1. What techniques do your team use to assist people in their healing?

 We are person-centred, so the techniques we use will depend solely on the needs of the service user and the goals that the service user wants to work towards. Generally, some techniques we use would be identifying cognitive distortions (negative or irrational thought patterns) and then working towards reframing these negative thought patterns to manage things such as anxiety or depression. Some service users like using tools such as thought records or worry trees to explore what issues or thoughts are causing the most distress, while others just want a safe space to talk about how stressful it is to be in the asylum process, and be able to better recognise the impact of this trauma on them, both mentally and physically.

We also recognise that not everybody is ready or wanting this more complex 1:1 support, so we also run psychosocial group activities where we use creative methods to talk about self-esteem, engage in peer support, and learn more about mental health, coping strategies, and how to access support across Merseyside.


  1. Does providing mental health support work?

This is a really tough question to answer, because all of us have different experiences and issues when we enter mental health support, and no mental health professional can ever promise someone that by engaging in mental health support all of their problems or traumas or symptoms will go away.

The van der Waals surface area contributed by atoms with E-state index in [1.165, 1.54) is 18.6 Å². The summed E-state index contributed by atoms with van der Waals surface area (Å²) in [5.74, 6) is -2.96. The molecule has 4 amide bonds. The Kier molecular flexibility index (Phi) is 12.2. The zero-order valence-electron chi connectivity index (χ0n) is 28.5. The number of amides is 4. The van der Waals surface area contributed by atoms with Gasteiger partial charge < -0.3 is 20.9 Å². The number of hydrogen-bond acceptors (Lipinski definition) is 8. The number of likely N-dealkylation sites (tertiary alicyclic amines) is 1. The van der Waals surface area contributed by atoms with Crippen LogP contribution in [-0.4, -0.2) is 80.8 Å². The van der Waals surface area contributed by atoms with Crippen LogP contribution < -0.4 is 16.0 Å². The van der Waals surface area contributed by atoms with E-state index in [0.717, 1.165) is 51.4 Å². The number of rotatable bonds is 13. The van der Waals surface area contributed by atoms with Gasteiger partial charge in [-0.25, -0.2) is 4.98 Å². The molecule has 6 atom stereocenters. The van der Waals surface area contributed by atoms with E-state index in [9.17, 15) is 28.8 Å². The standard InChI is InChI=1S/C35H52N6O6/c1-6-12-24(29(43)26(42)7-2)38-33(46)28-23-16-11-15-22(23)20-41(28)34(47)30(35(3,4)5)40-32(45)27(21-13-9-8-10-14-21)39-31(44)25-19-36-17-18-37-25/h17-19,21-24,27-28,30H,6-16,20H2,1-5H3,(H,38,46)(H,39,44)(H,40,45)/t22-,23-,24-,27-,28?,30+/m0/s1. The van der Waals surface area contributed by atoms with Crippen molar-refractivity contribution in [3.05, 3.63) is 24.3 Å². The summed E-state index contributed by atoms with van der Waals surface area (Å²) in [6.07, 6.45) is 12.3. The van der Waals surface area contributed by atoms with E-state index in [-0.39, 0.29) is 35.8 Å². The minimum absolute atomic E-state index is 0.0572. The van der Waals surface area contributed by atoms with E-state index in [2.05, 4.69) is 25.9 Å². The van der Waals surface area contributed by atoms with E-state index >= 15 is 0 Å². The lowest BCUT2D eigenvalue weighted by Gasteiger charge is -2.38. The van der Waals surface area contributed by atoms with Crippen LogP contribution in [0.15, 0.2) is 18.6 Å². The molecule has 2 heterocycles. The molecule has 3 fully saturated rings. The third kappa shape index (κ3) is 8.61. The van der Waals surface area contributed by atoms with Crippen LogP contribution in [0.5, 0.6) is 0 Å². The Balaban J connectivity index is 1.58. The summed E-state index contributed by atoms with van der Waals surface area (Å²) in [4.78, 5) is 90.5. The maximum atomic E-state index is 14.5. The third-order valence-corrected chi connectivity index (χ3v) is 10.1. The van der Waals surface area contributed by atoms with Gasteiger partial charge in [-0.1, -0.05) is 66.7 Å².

What we can say is that engaging in mental health support where you feel safe and the professional is someone you can trust, and who establishes an authentic helping relationship with you is a very important first step towards recovery. That is because feeling safe in this kind of environment allows people to have a voice, and to talk about things that maybe they’ve kept inside for a very long time. It also allows people to explore things about themselves and focus on individual strengths, slowly building self-esteem. It also allows people a space to learn – most of us are not taught symptoms of anxiety and depression, or trauma responses growing up because mental health is still so stigmatised, so it can be very healing to learn that the physical symptoms that manifest in our bodies come from somewhere – and learn how we can recognise them, monitor them, and ultimately manage them to make our daily lives easier.


  1. How do you address some of the barriers asylum seeking women face in accessing mental health support?

 We offer flexible and trauma-informed support, based on the needs of each individual service user. Too often women are grouped together as having the same needs because they are asylum seekers and refugees, but within that large group, there are just so many vastly different experiences, cultures, languages, needs, beliefs, traumas, etc. One of the recurring issues our service users face is statutory services being too rigid with appointment times. Often, service users must attend last minute appointments with no pre-warning, resulting in cancelled appointments. If this happens within the statutory sector, support is usually withdrawn quite quickly, but we will always re-arrange an appointment to another time or day if we can. We also offer face-to-face and phone support, so service users can choose if they want to travel to see us or if it’s easier to speak via phone or video call.